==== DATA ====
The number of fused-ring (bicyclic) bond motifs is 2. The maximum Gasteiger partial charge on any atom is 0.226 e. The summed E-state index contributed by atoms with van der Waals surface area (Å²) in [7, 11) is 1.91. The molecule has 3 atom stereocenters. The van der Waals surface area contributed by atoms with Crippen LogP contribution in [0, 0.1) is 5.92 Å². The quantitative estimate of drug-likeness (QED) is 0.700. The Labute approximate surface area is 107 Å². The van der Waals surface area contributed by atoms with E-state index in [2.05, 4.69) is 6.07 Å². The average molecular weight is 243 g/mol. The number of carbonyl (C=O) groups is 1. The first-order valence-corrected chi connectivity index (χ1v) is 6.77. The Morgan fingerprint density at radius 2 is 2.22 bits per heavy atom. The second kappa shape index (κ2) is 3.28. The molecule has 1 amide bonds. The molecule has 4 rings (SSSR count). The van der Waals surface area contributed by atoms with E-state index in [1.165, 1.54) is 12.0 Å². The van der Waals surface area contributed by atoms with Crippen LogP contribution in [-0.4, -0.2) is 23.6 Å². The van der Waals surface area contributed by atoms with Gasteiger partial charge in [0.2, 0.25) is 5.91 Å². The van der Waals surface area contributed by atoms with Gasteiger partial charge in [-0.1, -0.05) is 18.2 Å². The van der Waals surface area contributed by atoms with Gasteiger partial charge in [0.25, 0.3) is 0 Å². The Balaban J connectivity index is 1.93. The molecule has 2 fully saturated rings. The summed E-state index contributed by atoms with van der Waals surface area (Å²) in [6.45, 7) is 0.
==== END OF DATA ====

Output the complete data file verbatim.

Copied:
The number of fused-ring (bicyclic) bond motifs is 2. The maximum Gasteiger partial charge on any atom is 0.226 e. The summed E-state index contributed by atoms with van der Waals surface area (Å²) in [7, 11) is 1.91. The molecule has 3 atom stereocenters. The van der Waals surface area contributed by atoms with Crippen LogP contribution in [0, 0.1) is 5.92 Å². The quantitative estimate of drug-likeness (QED) is 0.700. The Labute approximate surface area is 107 Å². The van der Waals surface area contributed by atoms with E-state index in [2.05, 4.69) is 6.07 Å². The average molecular weight is 243 g/mol. The number of carbonyl (C=O) groups is 1. The first-order valence-corrected chi connectivity index (χ1v) is 6.77. The Morgan fingerprint density at radius 2 is 2.22 bits per heavy atom. The second kappa shape index (κ2) is 3.28. The molecule has 1 amide bonds. The molecule has 4 rings (SSSR count). The van der Waals surface area contributed by atoms with E-state index in [1.165, 1.54) is 12.0 Å². The van der Waals surface area contributed by atoms with Crippen LogP contribution in [-0.4, -0.2) is 23.6 Å². The van der Waals surface area contributed by atoms with Gasteiger partial charge in [0.2, 0.25) is 5.91 Å². The van der Waals surface area contributed by atoms with Gasteiger partial charge in [-0.1, -0.05) is 18.2 Å². The van der Waals surface area contributed by atoms with Gasteiger partial charge in [0.25, 0.3) is 0 Å². The Balaban J connectivity index is 1.93. The molecule has 2 fully saturated rings. The summed E-state index contributed by atoms with van der Waals surface area (Å²) in [6.45, 7) is 0.